Ancient Monuments

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Tor cairn on High Willhays summit

A Scheduled Monument in Okehampton Hamlets, Devon

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Latitude: 50.6853 / 50°41'6"N

Longitude: -4.0109 / 4°0'39"W

OS Eastings: 258043.20332

OS Northings: 89218.908901

OS Grid: SX580892

Mapcode National: GBR Q2.L1KJ

Mapcode Global: FRA 27H8.F7R

Entry Name: Tor cairn on High Willhays summit

Scheduled Date: 11 January 1995

Source: Historic England

Source ID: 1010592

English Heritage Legacy ID: 24158

County: Devon

Civil Parish: Okehampton Hamlets

Traditional County: Devon

Lieutenancy Area (Ceremonial County): Devon

Church of England Parish: Okehampton All Saints

Church of England Diocese: Exeter


This monument includes a tor cairn situated on the summit of High Willhays,
the highest point in southern England. The cairn includes two semicircular
banks attached to the eastern face of a large rock outcrop. The outer ring
bank survives as an 18m long, 2m wide curving earthwork standing up to 0.8m
high on the outer edge and 0.2m high on the side facing the tor. The central
length of the inner ring is visible as a 1.4m wide and 0.7m high double faced
orthostat wall, which survives elsewhere as a buried feature denoted by a 0.5m
high lynchet. The area enclosed by the ring banks measures 13.5m north to
south by 5.5m east to west.

The site of the monument is shown on the attached map extract.
It includes a 2 metre boundary around the archaeological features,
considered to be essential for the monument's support and preservation.

Source: Historic England

Reasons for Scheduling

Dartmoor is the largest expanse of open moorland in southern Britain and,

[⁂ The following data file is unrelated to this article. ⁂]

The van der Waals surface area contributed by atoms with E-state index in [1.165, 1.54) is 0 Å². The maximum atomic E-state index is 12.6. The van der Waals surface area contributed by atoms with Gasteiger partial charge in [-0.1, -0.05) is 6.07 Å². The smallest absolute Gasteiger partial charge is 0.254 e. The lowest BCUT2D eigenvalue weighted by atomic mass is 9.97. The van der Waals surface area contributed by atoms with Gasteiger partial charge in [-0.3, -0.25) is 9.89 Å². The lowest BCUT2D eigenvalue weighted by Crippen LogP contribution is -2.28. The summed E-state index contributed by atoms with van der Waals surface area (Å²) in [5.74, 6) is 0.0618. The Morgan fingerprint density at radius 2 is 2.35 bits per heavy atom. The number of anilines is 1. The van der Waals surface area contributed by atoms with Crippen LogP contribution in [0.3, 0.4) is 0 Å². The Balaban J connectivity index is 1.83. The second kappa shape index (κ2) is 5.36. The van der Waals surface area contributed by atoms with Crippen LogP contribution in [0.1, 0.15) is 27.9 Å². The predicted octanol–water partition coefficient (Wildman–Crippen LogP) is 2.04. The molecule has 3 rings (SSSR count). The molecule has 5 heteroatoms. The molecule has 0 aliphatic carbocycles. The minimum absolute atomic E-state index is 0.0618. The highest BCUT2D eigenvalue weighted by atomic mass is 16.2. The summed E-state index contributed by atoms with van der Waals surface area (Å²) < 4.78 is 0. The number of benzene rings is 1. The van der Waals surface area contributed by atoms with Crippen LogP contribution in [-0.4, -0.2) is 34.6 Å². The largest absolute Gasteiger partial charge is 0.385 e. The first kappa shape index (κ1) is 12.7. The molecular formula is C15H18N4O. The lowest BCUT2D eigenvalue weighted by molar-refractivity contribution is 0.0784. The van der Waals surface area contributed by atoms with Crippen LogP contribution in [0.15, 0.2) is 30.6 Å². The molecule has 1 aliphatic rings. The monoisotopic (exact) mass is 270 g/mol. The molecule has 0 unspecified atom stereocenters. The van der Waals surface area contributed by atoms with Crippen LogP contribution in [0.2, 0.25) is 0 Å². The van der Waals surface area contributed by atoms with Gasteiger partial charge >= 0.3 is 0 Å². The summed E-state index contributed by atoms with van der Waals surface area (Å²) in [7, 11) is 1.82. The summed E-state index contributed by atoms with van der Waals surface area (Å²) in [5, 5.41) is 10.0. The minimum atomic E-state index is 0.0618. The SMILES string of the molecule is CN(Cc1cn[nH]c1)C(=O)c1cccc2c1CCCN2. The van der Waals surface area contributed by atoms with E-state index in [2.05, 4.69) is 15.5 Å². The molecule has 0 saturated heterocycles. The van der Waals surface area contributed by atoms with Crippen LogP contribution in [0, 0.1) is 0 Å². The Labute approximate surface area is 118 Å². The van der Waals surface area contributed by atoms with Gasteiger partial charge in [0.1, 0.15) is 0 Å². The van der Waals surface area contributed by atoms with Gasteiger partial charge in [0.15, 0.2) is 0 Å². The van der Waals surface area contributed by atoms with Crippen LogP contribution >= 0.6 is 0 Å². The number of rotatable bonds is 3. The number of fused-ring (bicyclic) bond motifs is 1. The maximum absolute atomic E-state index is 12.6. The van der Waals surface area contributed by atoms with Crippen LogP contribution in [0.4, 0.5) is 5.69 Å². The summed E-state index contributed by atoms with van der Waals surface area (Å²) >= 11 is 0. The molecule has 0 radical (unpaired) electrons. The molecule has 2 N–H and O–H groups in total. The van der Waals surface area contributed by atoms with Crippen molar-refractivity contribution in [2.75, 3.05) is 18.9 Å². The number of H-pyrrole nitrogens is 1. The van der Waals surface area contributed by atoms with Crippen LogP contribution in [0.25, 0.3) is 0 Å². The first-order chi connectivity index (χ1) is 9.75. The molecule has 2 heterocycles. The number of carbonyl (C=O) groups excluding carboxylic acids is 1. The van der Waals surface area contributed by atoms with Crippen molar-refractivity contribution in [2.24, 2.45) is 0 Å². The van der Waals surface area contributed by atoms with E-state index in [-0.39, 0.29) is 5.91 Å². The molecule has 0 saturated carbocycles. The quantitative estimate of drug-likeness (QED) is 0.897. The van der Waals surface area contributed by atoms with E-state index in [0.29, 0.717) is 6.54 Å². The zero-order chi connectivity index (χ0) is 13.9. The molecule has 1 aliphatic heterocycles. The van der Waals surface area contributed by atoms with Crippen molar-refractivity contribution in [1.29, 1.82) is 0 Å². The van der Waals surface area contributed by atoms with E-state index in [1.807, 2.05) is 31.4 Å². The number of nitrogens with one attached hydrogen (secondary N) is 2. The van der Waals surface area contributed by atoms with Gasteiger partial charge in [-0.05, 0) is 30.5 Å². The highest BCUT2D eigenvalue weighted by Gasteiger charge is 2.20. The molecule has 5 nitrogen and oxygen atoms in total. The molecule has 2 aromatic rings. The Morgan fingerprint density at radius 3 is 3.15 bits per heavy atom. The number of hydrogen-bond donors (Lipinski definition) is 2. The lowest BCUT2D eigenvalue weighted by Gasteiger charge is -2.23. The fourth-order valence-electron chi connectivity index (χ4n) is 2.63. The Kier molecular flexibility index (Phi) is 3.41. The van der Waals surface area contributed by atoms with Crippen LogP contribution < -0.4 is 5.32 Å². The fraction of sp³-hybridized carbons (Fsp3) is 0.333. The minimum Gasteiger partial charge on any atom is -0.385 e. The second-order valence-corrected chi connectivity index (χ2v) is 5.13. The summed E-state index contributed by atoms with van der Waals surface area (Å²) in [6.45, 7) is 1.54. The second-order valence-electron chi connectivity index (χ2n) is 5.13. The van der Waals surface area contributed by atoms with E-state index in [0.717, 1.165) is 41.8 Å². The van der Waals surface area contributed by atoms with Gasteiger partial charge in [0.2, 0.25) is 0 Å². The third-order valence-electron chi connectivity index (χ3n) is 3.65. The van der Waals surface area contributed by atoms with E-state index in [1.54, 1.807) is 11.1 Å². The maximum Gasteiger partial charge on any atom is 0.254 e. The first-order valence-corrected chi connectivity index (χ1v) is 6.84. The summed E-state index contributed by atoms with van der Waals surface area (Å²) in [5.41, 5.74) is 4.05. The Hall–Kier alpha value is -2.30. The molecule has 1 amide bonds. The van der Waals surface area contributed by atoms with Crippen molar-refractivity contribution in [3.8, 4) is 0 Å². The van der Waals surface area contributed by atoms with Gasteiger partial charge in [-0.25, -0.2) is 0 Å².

because of exceptional conditions of preservation, it is also one of the most
complete examples of an upland relict landscape in the whole country. The
great wealth and diversity of archaeological remains provides direct evidence
for human exploitation of the Moor from the early prehistoric period onwards.
The well-preserved and often visible relationship between settlement sites,
land boundaries, trackways, ceremonial and funerary monuments as well as later
industrial remains, gives significant insights into successive changes in the
pattern of land use through time.
Tor cairns are ceremonial monuments dating to the Early and Middle Bronze Age
(c.2000-1000 BC). They were constructed as ring banks of stone rubble, up to
35m in external diameter, sometimes with entrances and external ditches, and
roughly concentric around natural outcrops or tors. In some cases a kerb of
edge-set stones bounded the inner edge of the bank, and the area between the
bank and the outcrop was sometimes in-filled by laying down a platform of
stone rubble or turves. Excavated examples have revealed post-holes and pits
within the area defined by the ring-bank, some containing burial evidence, and
scatters of Bronze Age artefacts concentrated around the central tor. Tor
cairns usually occur as isolated monuments, though several are associated with
broadly contemporary cairn cemeteries. They are very rare nationally with only
40-50 known examples concentrated on the higher moors of Devon and Cornwall,
where their situation in prominent locations makes them a major visual element
in the modern landscape. As a rare monument type, all surviving examples are
considered worthy of preservation.

The tor cairn on High Willhays summit survives comparatively well and is one
of only four known examples on Dartmoor where the ring banks are attached to
the face of a tor. Archaeological and environmental information relating to
the monument and the landscape in which it was erected survives within this
cairn, which is situated on the highest point on the moor.

Source: Historic England


Books and journals
Turner, J R, 'Devon Archaeological Society Proceedings' in Ring Cairns, Stone Circles and Related Monuments on Dartmoor, , Vol. 48, (1990), 37
Devon County Sites and Monuments Register, SX58NE43, (1983)
MPP fieldwork by S. Gerrard,

Source: Historic England

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